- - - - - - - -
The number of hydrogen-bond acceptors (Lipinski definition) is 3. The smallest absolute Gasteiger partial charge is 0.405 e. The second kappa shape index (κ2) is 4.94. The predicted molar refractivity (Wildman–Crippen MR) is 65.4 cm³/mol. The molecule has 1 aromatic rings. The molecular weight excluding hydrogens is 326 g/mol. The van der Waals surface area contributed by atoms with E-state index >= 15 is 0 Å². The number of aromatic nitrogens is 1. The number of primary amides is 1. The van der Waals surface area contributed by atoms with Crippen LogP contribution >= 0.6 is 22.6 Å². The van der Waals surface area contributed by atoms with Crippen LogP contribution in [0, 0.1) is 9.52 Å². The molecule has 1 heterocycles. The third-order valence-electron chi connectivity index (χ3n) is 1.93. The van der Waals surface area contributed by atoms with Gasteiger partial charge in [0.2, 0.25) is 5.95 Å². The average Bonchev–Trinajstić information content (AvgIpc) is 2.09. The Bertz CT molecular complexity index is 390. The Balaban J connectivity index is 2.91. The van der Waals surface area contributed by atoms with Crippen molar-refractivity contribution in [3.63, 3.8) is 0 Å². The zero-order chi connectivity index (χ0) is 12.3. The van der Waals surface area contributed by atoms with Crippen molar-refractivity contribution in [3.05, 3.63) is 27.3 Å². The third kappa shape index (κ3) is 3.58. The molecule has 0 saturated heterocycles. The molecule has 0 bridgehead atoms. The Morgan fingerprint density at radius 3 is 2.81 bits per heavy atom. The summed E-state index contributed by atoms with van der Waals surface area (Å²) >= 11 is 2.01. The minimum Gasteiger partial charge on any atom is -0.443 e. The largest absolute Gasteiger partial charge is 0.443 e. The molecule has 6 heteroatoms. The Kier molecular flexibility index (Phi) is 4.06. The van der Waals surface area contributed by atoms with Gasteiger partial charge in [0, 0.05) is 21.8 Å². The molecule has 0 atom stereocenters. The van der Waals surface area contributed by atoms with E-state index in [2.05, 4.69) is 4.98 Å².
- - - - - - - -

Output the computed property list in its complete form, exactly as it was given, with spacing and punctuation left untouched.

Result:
The number of hydrogen-bond acceptors (Lipinski definition) is 3. The smallest absolute Gasteiger partial charge is 0.405 e. The second kappa shape index (κ2) is 4.94. The predicted molar refractivity (Wildman–Crippen MR) is 65.4 cm³/mol. The molecule has 1 aromatic rings. The molecular weight excluding hydrogens is 326 g/mol. The van der Waals surface area contributed by atoms with E-state index >= 15 is 0 Å². The number of aromatic nitrogens is 1. The number of primary amides is 1. The van der Waals surface area contributed by atoms with Crippen LogP contribution >= 0.6 is 22.6 Å². The van der Waals surface area contributed by atoms with Crippen LogP contribution in [0, 0.1) is 9.52 Å². The molecule has 1 heterocycles. The third-order valence-electron chi connectivity index (χ3n) is 1.93. The van der Waals surface area contributed by atoms with Gasteiger partial charge in [0.2, 0.25) is 5.95 Å². The average Bonchev–Trinajstić information content (AvgIpc) is 2.09. The Bertz CT molecular complexity index is 390. The Balaban J connectivity index is 2.91. The van der Waals surface area contributed by atoms with Crippen molar-refractivity contribution in [3.63, 3.8) is 0 Å². The zero-order chi connectivity index (χ0) is 12.3. The van der Waals surface area contributed by atoms with Crippen molar-refractivity contribution in [3.05, 3.63) is 27.3 Å². The third kappa shape index (κ3) is 3.58. The molecule has 0 saturated heterocycles. The molecule has 0 bridgehead atoms. The Morgan fingerprint density at radius 3 is 2.81 bits per heavy atom. The summed E-state index contributed by atoms with van der Waals surface area (Å²) >= 11 is 2.01. The minimum Gasteiger partial charge on any atom is -0.443 e. The largest absolute Gasteiger partial charge is 0.443 e. The molecule has 6 heteroatoms. The Kier molecular flexibility index (Phi) is 4.06. The van der Waals surface area contributed by atoms with Gasteiger partial charge in [0, 0.05) is 21.8 Å². The molecule has 0 atom stereocenters. The van der Waals surface area contributed by atoms with E-state index in [2.05, 4.69) is 4.98 Å².